Love is universal. It’s celebrated in many different ways and varying times of the year. Besides Valentine’s Day, certain countries have their own romantic notions of holidays that celebrate this feeling. Here are heartfelt examples of festivals and events that would make any traveler swoon.
Unlike the familiar concept of Valentine’s Day, February 14 in Finland focuses more on celebrating friendships than coupledom. Ystävänpäivä, or Friend’s Day, encourages Finns to not leave anyone out – single or otherwise. Pals, relatives, colleagues, neighbors and, yes, even sweethearts become givers and receivers in exchanging cards, flowers and chocolates.
Held usually during the summer, and often in August, this minor Jewish holiday celebrates one great aspect of love - marriage. Its origins go back to biblical times. To mark the start of the grape harvest, young single girls would dress up in white garments loaned to them and dance in the vineyard for potential matchmaking. Now in modern day living, Tu B'Av is considered to be a great day for weddings, proposals, vow renewals and commitment ceremonies.
Every September, around 30,000 people make the trek to a small mountain village called Imilchil to hopefully meet a future partner. Besides potential exchanges, this festival includes much feasting and celebration. It’s said that this village is the last resting place of Sidi Mohammed El Maghani, patron saint of the Ait Haddidou, and it is thought that any union blessed by him will be successful.
The spa town of Lisdoonvarna is the site for romantic hopefuls, adventurous singletons, and even area farmers who all gather for this six-week long, century-plus old festival that kicks off around the beginning of September. Along with seeking help from an on-hand traditional matchmaker, visitors can partake in Irish culture through local dancing and music events.
Though this destination recognizes Valentine’s Day, the giving and receiving of presents like chocolate is a bit unique. On Valentine’s Day, the ladies take the lead in giving these sweet treats to their men. But then a month later on White Day – March 14 – the reversed roles are re-reversed where Japanese males give females candy, jewelry or other romantic presents as a return gesture.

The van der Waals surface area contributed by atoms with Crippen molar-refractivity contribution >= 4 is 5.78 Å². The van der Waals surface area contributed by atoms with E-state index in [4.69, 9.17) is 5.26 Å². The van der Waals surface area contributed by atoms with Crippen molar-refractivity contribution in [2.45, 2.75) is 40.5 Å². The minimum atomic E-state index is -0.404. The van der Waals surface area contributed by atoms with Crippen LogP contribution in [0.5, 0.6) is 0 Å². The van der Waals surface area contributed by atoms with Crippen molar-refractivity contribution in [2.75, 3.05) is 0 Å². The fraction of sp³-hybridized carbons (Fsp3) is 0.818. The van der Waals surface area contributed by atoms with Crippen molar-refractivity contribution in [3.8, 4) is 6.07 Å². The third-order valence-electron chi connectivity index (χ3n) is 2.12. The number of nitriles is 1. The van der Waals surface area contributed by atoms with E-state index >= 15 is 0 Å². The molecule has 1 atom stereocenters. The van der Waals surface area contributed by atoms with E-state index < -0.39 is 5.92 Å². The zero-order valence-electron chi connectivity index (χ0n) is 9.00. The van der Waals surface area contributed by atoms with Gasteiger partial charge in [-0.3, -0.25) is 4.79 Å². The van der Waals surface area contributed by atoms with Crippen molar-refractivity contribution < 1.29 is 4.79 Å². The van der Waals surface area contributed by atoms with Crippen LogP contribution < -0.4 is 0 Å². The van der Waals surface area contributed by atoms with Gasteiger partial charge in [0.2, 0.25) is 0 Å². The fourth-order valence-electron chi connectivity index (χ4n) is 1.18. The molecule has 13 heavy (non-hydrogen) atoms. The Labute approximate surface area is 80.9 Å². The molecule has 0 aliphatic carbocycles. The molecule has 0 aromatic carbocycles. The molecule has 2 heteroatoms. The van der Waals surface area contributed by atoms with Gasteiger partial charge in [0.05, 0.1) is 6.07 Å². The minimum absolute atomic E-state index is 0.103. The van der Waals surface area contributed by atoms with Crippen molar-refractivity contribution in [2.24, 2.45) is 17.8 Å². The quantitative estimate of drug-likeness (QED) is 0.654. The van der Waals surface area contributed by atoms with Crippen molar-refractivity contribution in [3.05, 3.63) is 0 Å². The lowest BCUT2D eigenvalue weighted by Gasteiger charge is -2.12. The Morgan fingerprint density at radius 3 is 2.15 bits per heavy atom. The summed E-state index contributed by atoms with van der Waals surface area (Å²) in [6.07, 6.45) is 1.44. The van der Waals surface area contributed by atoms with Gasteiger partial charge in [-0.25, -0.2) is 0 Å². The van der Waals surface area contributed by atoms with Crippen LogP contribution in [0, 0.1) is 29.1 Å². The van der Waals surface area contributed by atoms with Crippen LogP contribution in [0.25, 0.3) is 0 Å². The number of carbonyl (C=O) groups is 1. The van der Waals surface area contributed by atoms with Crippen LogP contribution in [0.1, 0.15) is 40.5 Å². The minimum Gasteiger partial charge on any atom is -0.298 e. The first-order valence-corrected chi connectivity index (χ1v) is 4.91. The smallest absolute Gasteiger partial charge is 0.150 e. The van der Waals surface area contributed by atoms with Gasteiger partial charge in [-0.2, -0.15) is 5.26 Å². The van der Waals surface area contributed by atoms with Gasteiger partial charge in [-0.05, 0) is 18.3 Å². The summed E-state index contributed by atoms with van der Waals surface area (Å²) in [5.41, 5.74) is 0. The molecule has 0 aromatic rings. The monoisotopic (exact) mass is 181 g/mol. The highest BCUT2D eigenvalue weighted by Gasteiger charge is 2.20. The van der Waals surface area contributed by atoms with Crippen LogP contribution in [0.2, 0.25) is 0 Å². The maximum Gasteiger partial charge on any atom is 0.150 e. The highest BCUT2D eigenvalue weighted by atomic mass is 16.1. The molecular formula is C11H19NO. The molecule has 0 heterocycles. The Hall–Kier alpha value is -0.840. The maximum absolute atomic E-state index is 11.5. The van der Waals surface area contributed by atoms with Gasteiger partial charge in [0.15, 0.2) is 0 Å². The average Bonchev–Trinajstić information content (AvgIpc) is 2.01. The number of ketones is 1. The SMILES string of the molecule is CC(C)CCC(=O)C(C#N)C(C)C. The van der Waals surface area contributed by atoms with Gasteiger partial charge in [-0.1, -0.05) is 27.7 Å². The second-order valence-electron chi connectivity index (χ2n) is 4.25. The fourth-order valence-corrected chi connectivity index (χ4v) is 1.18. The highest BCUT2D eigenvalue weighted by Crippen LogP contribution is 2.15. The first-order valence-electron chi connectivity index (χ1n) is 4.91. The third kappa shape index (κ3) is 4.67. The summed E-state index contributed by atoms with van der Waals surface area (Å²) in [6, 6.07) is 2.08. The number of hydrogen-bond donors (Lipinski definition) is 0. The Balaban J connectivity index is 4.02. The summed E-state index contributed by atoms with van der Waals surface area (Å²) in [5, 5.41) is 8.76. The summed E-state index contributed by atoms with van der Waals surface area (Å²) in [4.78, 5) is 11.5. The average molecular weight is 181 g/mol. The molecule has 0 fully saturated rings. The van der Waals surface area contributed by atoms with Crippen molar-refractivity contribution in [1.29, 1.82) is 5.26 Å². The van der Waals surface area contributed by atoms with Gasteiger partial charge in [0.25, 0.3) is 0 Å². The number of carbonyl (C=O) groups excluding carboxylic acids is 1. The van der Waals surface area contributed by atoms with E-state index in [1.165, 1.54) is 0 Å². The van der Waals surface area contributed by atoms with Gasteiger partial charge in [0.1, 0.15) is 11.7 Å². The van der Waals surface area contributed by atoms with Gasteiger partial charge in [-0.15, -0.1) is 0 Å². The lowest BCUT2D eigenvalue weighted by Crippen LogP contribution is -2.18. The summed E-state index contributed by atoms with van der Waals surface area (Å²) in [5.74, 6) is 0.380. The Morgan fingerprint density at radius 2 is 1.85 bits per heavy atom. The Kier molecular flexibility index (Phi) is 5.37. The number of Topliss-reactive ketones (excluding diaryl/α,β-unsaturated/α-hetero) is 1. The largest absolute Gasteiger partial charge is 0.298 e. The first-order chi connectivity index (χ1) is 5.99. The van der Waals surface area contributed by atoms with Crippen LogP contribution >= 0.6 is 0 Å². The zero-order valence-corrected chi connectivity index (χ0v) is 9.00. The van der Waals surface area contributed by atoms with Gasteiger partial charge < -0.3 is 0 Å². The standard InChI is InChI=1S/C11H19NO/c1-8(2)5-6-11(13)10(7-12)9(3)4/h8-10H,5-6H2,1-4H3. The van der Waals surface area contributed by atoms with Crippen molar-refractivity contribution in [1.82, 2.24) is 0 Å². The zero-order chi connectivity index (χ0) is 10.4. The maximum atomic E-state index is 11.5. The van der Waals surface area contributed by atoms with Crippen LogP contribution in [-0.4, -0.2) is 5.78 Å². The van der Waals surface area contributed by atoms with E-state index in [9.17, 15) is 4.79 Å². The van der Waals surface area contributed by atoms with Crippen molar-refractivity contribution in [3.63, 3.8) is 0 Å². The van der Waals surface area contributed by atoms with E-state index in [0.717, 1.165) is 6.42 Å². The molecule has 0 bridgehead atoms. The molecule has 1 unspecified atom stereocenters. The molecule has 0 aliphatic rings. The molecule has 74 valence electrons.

January 25 is marked for St. Dwynwen, a woman who is called a patron saint of lovers, particularly on her home island of Anglesey. Not being able to marry a man she loved because her king father forbid it, Dwynwen asked God for help in erasing her memory. Her prayer was answered, but it almost killed the guy. After begging God to spare her love, she devoted herself to religious life. The remains of her church are said to still be on Anglesey.
Every February 24, Romanians observe this festive date as the first day of spring, as it’s said to be around this time that birds begin to work on building nests to get ready to mate. Humans, too, as men and women traditionally would gather together, look for and exchange flowers with each other. The holiday is named after the son of the main character in a pagan myth relating to spring’s forthcoming.
What’s your favorite romantic holiday?
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As a kid flipping through the pages of National Geographic magazines, Michele Herrmann became hooked on learning about new places and cultures. As an adult, she's turned her love for writing and passion for travel into a career that's been full of adventure and surprises. Her work has appeared on Yahoo Travel, The Lost Girls, The Points Guy, ShermansTravel, Epicure & Culture, and Budget Travel. She also posts about travel from her own perspective on her blog, She Is Going Places. Follow Michele on Facebook, Twitter, or Instagram.
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